Quite a sweeping statement from Mr Wilson and particularly alarming if based on suspicion or knowledge of the parlous state of some of his own franchisees. This comment comes hot on the heels of his comments last week in regard to the “potential” of franchisees/business owners using client funds as an unauthorised overdraft facility! Eg; technically insolvent? I sincerely hope that where both TPG and Belvoir are concerned, that they ensure that any suspicion they have of any of those under their umbrella, is investigated immediately???

    1. waco79

      Their branches are audited by their central office annually , compulsory members of NALS , so have CMP, hence they are also audited by an accountant each year. Two separate audits each year.

      1. Philosopher2467

        That is on only two occasions a year Waco79.

        Being insured is not the same as feeling assured.

        There is public record of franchises going bust previously so I’m not convinced that the in-house regulation/audit eradicates the situation. Hasn’t in the past!

        My business was audited by external Chartered Accountants where their audit took 4 days solid. Are the checks you refer to as detailed?

  4. Emmersons46

    Don’t panic!

    My guess is that the owner of a business will have to be “professional” and he or she will be responsible for his/her staff’s conduct and training eg AML, GDPR and all regulatory requirements.

    It’s not an uncommon structure.

    To survive do what AgentV above says except be wary of working “collectively” if the affect is to eliminate competition as that would be illegal.

    However training and the training of supervisors to assure compliance with whatever regulatory structure is put in place can be done collectively.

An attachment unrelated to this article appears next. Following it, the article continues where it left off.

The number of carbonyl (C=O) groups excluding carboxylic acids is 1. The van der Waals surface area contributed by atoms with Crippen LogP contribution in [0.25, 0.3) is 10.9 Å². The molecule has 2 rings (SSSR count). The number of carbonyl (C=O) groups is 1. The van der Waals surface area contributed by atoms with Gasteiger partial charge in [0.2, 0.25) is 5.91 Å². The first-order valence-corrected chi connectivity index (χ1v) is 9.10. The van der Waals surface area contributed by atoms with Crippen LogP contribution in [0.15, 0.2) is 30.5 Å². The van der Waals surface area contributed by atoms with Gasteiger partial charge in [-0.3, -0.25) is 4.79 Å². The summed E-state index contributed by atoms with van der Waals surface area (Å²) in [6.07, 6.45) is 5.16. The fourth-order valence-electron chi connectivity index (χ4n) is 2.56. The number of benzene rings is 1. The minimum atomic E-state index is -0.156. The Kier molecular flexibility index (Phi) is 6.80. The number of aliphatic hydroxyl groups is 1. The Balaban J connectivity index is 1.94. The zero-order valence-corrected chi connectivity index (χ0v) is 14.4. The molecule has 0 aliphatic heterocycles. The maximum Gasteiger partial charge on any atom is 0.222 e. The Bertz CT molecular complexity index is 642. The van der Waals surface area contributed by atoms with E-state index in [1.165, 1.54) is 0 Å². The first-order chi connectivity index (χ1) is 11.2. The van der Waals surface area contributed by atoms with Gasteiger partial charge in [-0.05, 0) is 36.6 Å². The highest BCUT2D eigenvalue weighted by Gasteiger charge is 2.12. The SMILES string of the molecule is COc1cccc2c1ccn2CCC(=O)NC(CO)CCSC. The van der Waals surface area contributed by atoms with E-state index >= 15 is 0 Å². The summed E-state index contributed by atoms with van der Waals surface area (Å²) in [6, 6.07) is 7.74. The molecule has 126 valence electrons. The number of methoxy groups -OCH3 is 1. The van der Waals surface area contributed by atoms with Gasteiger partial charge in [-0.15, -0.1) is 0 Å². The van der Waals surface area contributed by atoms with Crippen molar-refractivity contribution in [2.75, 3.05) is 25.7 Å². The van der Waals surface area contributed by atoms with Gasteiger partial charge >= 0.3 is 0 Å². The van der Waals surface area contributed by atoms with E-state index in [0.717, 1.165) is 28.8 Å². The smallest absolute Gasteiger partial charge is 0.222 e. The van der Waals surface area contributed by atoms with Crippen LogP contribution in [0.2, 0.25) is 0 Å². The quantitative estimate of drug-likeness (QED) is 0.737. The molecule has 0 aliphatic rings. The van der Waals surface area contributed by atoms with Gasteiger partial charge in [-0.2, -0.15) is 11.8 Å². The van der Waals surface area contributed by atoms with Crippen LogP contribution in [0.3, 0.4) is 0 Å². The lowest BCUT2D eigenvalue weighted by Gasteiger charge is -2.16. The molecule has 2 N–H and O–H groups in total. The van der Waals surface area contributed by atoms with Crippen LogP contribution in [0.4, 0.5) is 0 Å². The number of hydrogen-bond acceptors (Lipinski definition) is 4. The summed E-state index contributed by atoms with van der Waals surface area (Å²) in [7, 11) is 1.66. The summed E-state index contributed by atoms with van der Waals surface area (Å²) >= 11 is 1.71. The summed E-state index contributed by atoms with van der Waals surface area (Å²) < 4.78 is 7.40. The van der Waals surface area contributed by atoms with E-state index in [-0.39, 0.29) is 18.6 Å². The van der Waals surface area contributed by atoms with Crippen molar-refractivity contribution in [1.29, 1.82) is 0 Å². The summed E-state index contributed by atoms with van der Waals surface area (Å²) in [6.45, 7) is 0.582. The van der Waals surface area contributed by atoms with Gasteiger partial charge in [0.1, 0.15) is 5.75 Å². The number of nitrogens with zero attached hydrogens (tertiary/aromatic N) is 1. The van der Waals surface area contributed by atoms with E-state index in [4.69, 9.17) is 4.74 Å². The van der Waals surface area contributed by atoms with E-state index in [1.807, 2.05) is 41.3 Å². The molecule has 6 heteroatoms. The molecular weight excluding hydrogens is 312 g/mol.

It’s not hard-just different.

  5. P-Daddy

    An honest opinion aired by Ian Wilson…..up to a point. In his year end statement to the city yesterday it was less candid except for this which hints at a ticking time bomb. ‘ In all 178 traditional brand offices grew their revenue year-on-year and 105 offices had static or shrinking revenue.’

    With the board resignation at Belvoir recently (although that is probably as much to do with the vast expenses run up during the takeover farce) those with an insight to pipelines will have issues as do the rest of us. Clearly TPFG do hope their EweMove brand and increase in local property experts taking on 10 houses and selling 6 a month will be enough! At this moment in time, a biz with a High St presence and online brand is profitable, has a healthy cash flow which is king; lets see how it fares once the shake out in the lettings industry plays through, as recently 70% of their revenue has been from lettings.

    As Philosopher said earlier, now the market faces challenges, those with hands on the purse strings will need to be watched carefully… a hard market makes people do silly things.

  6. GeorgeHammond78

    ‘He said danger signs were when a business has fewer than 120 properties under management and is 90% reliant on lettings income’ …… This bloke really knows how to put foot in mouth.